Laranzo Dacres, Sunday Gleaner Writer
The daily encounters of a Jamaican taxi driver which take front seat in the animated series, Cabbie Chronicles, is set for premiere on Flow OnDemand next month.
The series will put viewers into the life of a fictitious taxi driver known as Cabbie, who throughout the episodes will navigate the absurd complexities of modern Jamaican life, while using his station wagon to transport passengers.
"We wanted to do a Jamaican animated series and we knew we could do it with the team we had . So, we used our combined talents to produce content of a high quality that could stand up internationally," Alison Tabois Latchman, CEO, producer and director of Alcyone Productions, said.
The two other brains behind the development of the series are Alison's husband, Anieph Latchman, creative director and animator, and Marlo Scott, an illustrator.
Telling a story
"We decided to tell the story through the eyes of a taxi man because on the road is where Jamaica happens and not in an office," Latchman said. "We figured it was the best way to explore all the possible situations that could occur in every corner of Jamaica without exclusion, whether uptown, downtown, roun' town, country, hilltop or in a valley. Basically anywhere, because a cabbie goes everywhere," she said.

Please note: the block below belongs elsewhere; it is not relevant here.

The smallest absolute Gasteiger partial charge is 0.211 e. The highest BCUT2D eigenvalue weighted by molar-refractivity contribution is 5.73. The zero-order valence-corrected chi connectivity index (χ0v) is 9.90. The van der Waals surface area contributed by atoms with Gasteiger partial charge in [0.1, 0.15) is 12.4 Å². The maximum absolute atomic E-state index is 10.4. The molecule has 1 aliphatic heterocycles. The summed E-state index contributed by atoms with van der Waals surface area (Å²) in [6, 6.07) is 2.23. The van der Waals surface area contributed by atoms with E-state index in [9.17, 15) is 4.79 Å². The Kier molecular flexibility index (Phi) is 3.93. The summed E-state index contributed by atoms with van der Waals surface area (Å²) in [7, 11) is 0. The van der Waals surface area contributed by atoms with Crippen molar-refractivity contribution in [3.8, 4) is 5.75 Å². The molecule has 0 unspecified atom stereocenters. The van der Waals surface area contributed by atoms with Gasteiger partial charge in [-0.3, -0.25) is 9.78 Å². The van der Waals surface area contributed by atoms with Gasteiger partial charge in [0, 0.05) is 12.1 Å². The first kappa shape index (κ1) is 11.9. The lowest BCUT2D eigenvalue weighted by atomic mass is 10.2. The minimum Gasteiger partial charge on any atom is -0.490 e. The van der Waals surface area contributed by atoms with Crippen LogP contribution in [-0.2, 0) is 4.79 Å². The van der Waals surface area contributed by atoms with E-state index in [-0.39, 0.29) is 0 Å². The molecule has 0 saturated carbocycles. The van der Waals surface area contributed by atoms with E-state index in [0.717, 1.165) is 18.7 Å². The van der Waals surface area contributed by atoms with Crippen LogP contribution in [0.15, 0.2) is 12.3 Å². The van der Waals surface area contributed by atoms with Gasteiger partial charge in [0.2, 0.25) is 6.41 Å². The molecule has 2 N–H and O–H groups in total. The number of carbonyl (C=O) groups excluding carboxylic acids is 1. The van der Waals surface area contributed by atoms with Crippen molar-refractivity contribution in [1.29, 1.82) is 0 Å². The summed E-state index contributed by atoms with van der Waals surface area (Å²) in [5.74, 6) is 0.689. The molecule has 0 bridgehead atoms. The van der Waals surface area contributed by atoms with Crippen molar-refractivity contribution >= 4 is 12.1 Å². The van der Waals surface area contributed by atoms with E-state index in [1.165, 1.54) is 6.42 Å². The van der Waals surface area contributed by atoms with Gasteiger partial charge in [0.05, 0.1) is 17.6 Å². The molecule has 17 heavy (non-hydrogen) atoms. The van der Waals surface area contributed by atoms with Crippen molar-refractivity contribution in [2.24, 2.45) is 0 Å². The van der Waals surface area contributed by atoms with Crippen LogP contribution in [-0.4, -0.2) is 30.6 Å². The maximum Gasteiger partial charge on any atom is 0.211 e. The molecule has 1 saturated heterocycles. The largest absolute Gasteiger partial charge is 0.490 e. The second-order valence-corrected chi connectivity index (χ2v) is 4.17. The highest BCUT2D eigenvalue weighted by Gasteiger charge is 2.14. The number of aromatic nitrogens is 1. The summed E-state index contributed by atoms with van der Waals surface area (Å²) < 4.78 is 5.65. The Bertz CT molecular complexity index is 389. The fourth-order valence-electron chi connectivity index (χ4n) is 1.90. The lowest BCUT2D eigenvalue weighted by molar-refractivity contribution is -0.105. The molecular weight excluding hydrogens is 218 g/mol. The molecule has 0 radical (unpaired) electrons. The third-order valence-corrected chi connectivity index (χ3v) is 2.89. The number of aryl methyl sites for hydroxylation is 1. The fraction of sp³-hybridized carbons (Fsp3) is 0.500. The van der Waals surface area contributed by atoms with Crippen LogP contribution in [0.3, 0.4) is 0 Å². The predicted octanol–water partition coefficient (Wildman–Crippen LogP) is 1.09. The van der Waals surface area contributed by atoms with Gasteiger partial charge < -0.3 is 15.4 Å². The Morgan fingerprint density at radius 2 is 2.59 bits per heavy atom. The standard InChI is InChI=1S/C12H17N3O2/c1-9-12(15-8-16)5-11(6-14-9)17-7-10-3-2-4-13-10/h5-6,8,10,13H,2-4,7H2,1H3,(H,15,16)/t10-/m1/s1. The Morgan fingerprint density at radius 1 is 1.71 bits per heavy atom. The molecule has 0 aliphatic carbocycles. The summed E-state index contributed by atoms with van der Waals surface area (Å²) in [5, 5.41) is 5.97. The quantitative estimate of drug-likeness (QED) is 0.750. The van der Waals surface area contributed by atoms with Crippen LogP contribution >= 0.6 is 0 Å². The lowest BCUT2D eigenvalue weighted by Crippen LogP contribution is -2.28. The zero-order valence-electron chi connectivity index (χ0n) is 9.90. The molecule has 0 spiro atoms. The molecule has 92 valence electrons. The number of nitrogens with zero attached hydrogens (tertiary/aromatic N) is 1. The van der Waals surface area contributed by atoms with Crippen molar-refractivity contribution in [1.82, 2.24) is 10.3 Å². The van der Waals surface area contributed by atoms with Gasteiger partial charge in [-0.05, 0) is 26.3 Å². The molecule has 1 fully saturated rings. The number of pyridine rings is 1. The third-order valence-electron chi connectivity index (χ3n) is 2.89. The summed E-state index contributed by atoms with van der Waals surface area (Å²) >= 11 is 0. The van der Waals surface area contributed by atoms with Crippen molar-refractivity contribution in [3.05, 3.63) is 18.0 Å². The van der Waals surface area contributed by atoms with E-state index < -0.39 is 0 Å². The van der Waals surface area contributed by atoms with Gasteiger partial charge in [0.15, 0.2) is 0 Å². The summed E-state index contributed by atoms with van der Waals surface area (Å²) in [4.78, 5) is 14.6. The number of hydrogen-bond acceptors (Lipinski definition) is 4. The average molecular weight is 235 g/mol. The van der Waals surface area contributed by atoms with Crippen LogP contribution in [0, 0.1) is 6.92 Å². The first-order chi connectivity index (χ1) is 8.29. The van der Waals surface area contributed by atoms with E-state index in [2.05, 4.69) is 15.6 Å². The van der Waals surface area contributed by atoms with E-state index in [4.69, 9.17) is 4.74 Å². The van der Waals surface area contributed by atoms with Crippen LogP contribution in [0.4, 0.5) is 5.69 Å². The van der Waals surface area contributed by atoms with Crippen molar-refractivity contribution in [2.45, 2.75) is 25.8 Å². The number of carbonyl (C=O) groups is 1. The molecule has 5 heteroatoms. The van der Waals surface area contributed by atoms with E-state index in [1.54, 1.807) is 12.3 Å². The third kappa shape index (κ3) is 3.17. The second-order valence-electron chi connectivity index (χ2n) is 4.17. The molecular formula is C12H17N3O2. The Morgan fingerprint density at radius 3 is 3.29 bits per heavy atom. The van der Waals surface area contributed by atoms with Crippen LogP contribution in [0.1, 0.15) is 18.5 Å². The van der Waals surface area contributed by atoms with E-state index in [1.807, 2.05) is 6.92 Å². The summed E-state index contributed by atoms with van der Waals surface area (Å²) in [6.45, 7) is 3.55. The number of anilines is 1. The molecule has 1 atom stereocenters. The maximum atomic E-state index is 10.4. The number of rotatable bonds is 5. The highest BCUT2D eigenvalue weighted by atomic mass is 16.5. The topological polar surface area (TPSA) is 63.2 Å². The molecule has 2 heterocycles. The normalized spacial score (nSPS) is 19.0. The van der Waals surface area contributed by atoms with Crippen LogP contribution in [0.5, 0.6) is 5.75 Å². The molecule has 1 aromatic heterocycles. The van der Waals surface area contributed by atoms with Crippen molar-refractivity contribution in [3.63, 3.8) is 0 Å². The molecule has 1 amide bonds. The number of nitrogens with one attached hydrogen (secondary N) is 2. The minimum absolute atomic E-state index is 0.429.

According to Latchman the first episode, which took the team almost two years to be completed, has almost 40,000 views on YouTube soon after it was uploaded.
"We entered our first episode of the Cabbie Chronicles into the Animae Caribe Animation and New Media Festival in Trinidad last year. And Cabbie won. We received the D.E.W Best Caribbean Animation Award for our Jamaican entry."
Latchman studied performing arts in London while her husband, Anieph, and Scott received training in graphics design and illustration at the Edna Manley College of the Visual and Performing Arts in St Andrew.
"The response has been excellent so far. Everyone have been asking to see more and that they love it. The comments on our YouTube channel have been encouraging and great," said a gleeful Latchman.
The director said the series will draw on real life 'on-the-road' Jamaican scenarios.
"If you use the streets in Jamaica, you know that anything can 'kick off' at any time, so the range of Cabbie's journey is wide. You will have to watch the series to find out the specifics," Latchman told Automotives.
"Road users are oftentimes careless. Time and time again, you will see them using their Blackberrys while driving. I don't need to mention the repercussions of that," she said.
"Cabbie will definitely be providing commentary on these and other issues and hopefully help to bring about some change," Latchman explained.
She said the premiere of Cabbie Chronicles will soon be on cable TV.
"The series is currently in production and is set to air on Flow OnDemand in February, so look out for it," Latchman said.